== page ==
It also said that when it came to government-backed Covid loans, every application was checked for “fraud flags”. It said it had put in more controls than many of the other lenders and more than were prescribed by the scheme, including systematic checks that automatically cross-referenced BBLS applicants against the Companies House register and the company formation date.
“These were no ordinary lending schemes. Banks were not allowed to perform affordability checks on applicants,” Starling said. “We have been subject to two audits and we received the highest graded audit … both times.”
That growth has served its backers well. Boden’s remaining 4.9% stake is now worth an estimated £123m, and McPike has seen the value of his stake – held via his special purpose vehicle JTC Starling Holdings – also soar.
McPike’s vehicle is managed by the McPike Family Office, based in the Bahamas, where there is no income or capital gains tax. The Caribbean country was ranked as the 12th worst global tax haven according to the Tax Justice Network’s own index last year.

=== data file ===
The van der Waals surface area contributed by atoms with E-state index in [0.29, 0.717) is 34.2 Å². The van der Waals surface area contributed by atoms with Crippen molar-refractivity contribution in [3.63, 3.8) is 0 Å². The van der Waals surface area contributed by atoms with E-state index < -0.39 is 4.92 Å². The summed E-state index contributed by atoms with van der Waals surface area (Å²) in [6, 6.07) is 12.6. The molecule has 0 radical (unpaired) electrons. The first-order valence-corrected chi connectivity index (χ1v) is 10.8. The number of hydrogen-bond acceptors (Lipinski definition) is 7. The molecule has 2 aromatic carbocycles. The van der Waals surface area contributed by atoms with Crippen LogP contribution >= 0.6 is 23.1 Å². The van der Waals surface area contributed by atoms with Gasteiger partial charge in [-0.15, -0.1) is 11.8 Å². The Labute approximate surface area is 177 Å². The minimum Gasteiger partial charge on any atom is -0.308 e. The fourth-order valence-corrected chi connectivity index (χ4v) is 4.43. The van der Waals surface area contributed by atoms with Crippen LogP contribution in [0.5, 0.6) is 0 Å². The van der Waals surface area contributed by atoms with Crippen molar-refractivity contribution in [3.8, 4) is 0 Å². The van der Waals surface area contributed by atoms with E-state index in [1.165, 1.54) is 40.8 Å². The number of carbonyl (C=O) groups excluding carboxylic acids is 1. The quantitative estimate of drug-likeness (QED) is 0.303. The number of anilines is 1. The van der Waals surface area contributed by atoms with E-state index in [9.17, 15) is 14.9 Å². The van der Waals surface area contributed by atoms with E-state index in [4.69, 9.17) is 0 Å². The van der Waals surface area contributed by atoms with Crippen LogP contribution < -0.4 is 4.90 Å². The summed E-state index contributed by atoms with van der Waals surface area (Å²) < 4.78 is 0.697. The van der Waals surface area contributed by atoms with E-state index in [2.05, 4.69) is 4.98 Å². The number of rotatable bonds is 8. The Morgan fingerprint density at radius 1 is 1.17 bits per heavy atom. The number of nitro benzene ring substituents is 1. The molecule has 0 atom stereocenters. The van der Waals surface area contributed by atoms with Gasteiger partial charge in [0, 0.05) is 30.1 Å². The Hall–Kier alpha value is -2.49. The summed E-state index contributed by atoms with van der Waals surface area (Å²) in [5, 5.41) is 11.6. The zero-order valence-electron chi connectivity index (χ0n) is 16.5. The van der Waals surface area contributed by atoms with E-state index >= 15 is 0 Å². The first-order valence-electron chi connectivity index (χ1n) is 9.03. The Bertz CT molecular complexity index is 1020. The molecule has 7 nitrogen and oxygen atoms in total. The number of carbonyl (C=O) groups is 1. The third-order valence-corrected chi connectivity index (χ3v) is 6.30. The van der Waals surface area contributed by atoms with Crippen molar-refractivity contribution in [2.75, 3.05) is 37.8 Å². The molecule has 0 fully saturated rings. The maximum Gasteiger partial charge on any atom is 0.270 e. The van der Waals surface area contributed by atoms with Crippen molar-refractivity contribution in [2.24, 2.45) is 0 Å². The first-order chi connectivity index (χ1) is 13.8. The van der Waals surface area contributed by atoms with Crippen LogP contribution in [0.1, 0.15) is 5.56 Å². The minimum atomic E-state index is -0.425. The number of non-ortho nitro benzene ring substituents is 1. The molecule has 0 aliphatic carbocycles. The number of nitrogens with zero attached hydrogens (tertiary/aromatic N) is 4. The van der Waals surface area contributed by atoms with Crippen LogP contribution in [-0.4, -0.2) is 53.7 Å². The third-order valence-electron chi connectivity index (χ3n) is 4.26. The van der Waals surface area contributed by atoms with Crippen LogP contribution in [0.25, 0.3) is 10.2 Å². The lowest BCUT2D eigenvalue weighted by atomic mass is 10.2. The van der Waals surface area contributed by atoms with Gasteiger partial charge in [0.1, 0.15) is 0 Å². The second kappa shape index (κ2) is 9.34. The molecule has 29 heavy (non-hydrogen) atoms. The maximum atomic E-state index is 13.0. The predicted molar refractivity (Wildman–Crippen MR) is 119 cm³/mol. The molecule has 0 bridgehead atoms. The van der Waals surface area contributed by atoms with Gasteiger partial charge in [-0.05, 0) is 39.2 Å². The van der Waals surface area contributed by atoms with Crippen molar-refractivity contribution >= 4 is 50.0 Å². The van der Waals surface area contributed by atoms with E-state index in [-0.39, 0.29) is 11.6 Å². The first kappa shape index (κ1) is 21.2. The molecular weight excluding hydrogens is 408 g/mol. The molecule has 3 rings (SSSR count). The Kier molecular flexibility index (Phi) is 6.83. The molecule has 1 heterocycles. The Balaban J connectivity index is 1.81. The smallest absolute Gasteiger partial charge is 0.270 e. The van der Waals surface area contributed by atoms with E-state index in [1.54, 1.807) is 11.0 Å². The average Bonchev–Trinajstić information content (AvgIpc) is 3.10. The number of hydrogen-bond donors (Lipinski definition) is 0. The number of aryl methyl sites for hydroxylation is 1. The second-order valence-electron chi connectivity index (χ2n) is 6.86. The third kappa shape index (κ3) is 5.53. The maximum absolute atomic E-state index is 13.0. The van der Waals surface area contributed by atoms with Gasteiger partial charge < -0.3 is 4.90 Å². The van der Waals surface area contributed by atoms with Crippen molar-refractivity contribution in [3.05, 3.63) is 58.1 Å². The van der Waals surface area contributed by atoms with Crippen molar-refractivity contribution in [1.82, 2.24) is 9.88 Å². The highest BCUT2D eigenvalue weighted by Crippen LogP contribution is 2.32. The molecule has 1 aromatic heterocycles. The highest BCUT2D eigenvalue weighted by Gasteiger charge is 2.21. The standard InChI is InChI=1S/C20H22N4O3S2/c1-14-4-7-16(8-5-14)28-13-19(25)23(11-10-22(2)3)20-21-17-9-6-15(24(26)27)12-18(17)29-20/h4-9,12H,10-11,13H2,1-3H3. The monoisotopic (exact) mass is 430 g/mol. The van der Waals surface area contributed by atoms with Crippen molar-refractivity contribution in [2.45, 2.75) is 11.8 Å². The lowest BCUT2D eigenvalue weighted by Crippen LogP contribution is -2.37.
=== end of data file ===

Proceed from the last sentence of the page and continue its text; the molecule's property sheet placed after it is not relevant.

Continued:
McPike did not respond to requests for comment and Starling did not respond to questions regarding whether Boden’s or McPike’s stake had been diluted or sold off at a profit through subsequent funding rounds.
Boden said in a statement that “the government-backed lending schemes were designed to facilitate rapid, affordable lending, at scale, to support the UK’s SMEs at a time of crisis. As such, Starling was delighted to take part to help small businesses.”